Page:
My Trip Down the Pink Carpet

By Leslie Jordan; Directed by David Galligan

Leslie Jordan in My Trip Down the Pink Carpet. Photo by Gustavo Monroy.

BOTTOM LINE: A high-spirited, self-loving, very funny, optimistic one-man show that's as gay as the day is long.

Leslie Jordan refers to himself as the "gayest man I know." And he ain't lyin'. His new one-man show, My Trip Down the Pink Carpet, chronicles his journey from Chattanooga in the mid-20th century as a confused Southern Baptist boy, to Hollywood to pursue his movie star dreams and live openly as a homosexual. Jordan's experience is sincere and sweet - his ultimate message is about staying true to yourself; the audience understands from the joy that radiates from the stage that following your dreams can lead to a pretty incredible life. Jordan's bona fide bliss makes you feel like he's the luckiest man on Earth.

If you're unfamiliar with Jordan, perhaps you've seen his work. He is best known as Beverly Leslie, the nemesis of Karen Walker (Megan Mullally) on Will & Grace. Jordan won a guest-appearance Emmy for this role, bringing to life a short, bitchy Southern man in a Colonel Sanders white suit. Several other bit parts on television and in movies have given Jordan a pretty successful career as an actor. He's not a household name, but he has come farther than most aspiring actors, to be sure - and that's a feat given his stature (maybe four and half feet?) and his inability to be anything but flamboyant. Yeah, he's a type.

My Trip is about more than Jordan's rise to fame, although he takes every opportunity to regale the audience with bits of gossip about his celebrity encounters (i.e., describing Boy George as "high as a Georgia pine.") By the end of the show, you get the sense that Jordan just passionately wants to make sure that the gay kids of tomorrow don't have to face the oppression he experienced at a time when everyone was in the closet and gay was anything but normal. He’s on a mission to help future generations by telling his own story, and that’s downright noble.

At the same time however, this show is meant to entertain, and Jordan is a classic ham. In true autobiographical one-man show fashion, he talks directly to the audience as if sharing his deepest secrets for the first time. The Midtown Theater is set up with cabaret tables and cocktail service, so there is a laid-back, inclusive sense to the evening, like Jordan is right there to hang out. Production-wise, My Trip delivers in its intimate space.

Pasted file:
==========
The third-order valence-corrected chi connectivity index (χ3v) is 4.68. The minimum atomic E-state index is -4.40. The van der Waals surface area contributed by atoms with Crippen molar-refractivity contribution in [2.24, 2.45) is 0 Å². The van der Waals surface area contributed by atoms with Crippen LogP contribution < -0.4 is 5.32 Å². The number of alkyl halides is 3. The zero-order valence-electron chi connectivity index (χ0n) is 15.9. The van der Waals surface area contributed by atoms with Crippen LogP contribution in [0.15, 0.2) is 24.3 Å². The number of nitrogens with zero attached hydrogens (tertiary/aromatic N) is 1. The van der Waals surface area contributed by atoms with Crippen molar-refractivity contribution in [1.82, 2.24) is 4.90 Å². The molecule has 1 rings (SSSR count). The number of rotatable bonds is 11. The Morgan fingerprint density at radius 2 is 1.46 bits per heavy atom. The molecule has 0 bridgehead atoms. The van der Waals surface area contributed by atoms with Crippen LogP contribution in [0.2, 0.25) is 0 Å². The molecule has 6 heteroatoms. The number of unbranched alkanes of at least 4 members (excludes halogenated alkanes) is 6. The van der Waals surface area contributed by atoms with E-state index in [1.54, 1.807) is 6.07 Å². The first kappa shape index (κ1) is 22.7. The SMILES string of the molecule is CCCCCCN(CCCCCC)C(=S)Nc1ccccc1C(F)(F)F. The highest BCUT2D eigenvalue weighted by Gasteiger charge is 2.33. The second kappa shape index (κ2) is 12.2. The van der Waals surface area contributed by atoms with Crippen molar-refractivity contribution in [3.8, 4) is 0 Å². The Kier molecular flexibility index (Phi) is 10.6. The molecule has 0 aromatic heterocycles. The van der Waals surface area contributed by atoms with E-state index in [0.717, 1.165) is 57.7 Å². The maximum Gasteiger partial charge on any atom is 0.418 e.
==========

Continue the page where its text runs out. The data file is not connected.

There are several delightful quirks interspersed in the show, like the inclusion of great gay songs throughout history that play intermittently and provide Jordan much needed dance breaks. (Stay afterward for karaoke. Seriously). Watching Jordan rock out to “It’s Raining Men” and “We are Family” is about as endearing as you can get – he might not be the best dancer out there, but he sure is having a good time. And what's not to love about a walk down gay-anthem memory lane?

Jordan is a funny guy. When he says things like “I’m sweating like a pedophile in a Barney costume,” you can certainly understand his success as a comedian and an actor. This show is a tribute to his struggle and a celebration of his success – and it makes for an entertaining evening. There is only so much you can do with a show of this nature and director David Galligan takes this tale as far as it can go creatively. The stage is set to look like a red carpet (it's pink, shocking), with velvet ropes and a revolving door that leads off-stage. With a couple of black cubes, Jordan creates moments and places from his past with a pretty seamless method. Galligan really succeeds by letting the audience in on Jordan’s journey, yet he always keeps the bottom line close to home. That intimacy lets the audience experience the story more fully.

This show is certainly gay friendly and recommended for the homosexual crowd. It’s also great for anyone looking for an unconventional theatrical experience. My Trip Down the Pink Carpet crosses the line repeatedly between stand-up comedy and one-man show, and it’s theatrically fulfilling the entire time. It’s hard not to like Leslie Jordan – his good-natured humor and joie de vivre are incredibly refreshing – and his tale is both uplifting and valuable. Not a bad way to spend an hour or two.

(My Trip Down the Pink Carpet plays at the Midtown Theater, 163 West 46th Street between 6th and 7th Avenues, through July 3, 2010. Performances are Wednesdays through Saturdays at 9pm and Sundays at 6pm. Tickets are $55-$80. For more information and to purchase tickets, visit